Editor’s Note: This story has been updated to reflect the man was treated at a hospital and released. It’s not known what happened to cause the medical emergency.
AUSTIN (KXAN) — A group of strangers worked together to help save a man who was found unconscious on an American Airlines flight from Cancún to Austin on Sunday.
Megan Sconzert, an ICU nurse at Seton Medical Center in Austin, was coming back home from a bachelorette party in Tulum. She said a flight attendant had tried to wake the man and then she stepped up to assist when she heard him say “he has a pulse.”
Onboard the flight was not only Sconzert but also a pediatric ICU nurse practitioner, a surgical oncologist, an ER/prison nurse and a trained first responder. They all worked together to help the patient, including rescue breathing, putting in an IV and administering naloxone — a medicine often known by the brand name Narcan, that can be used to rapidly reverse a suspected opioid overdose — just in case.
“Too much Narcan isn’t going to do anything bad, per se, but definitely not enough Narcan will definitely be a lot worse,” Sconzert said.
They looked through the patient’s belongings to try to determine how to best treat him. Sconzert said he had different medications as well as what was described as unknown white pills at the bottom of his bags. A family member of the man told KXAN all the medications had been prescribed by a doctor.
A family member of the man told KXAN he was taken to the ER where tests indicated some kind of infection. He is home and recovering. KXAN is not identifying him to maintain his privacy.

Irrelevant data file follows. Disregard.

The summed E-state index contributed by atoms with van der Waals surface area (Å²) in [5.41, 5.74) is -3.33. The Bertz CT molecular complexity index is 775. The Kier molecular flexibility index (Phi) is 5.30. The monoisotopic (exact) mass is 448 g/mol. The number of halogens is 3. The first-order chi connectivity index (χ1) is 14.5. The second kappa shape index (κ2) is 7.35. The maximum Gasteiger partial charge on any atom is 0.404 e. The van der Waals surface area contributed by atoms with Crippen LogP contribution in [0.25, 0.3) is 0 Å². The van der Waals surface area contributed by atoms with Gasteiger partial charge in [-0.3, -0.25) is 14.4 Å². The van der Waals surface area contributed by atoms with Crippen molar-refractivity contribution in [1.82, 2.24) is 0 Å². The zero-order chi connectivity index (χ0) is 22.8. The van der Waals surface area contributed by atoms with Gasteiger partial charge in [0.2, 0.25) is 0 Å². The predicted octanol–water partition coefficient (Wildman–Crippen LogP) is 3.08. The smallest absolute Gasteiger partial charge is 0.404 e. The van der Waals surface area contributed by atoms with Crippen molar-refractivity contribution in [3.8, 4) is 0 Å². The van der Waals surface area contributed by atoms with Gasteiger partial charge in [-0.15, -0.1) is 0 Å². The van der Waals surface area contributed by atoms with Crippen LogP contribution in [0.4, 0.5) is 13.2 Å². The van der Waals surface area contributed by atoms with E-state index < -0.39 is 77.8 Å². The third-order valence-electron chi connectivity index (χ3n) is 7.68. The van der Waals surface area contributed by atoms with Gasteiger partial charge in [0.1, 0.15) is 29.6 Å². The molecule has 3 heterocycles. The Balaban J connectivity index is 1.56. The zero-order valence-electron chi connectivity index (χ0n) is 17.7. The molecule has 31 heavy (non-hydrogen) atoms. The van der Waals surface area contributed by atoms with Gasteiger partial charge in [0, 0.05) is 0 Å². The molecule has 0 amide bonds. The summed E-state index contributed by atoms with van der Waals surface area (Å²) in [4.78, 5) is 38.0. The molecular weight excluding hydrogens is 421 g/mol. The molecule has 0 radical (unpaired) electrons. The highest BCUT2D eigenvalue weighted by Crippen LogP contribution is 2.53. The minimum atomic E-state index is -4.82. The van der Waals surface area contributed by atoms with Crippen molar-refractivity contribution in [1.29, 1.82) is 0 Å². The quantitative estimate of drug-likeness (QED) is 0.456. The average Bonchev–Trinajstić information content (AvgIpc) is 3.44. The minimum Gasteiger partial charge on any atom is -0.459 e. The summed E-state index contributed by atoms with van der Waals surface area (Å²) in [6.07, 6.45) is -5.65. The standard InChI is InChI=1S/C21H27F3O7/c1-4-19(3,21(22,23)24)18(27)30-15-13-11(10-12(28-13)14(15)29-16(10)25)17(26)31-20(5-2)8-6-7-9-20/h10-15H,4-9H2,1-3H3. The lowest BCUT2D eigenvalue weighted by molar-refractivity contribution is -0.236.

Others passengers also helped, including 23-year-old Samuel Coon, who was in the middle seat between his father and the man. Coon held a flashlight while they assisted with starting an IV.
“He held so many random objects that I handed him and stayed calm and collected the whole time,” Sconzert said.
The patient was eventually stabilized, and the flight made an emergency landing in New Orleans. A spokesperson from American Airlines confirmed in a statement first responders met the aircraft in New Orleans, and the flight re-departed. The passengers were able to land after midnight in Austin.
“We wouldn’t have been successful in stabilizing this patient without the teamwork,” Sconzert said. “I am eternally grateful that so many medical [personnel] were on this flight and sitting in such close proximity.”
Sconzert told KXAN on the way to the airport, she upgraded her seat, moving her up from row 24 to 18, a seat that ended up being directly behind the passenger experiencing the problem.
The man’s family member said they are extremely thankful to everyone on the flight, adding “if those people didn’t step up, he might not have been OK.”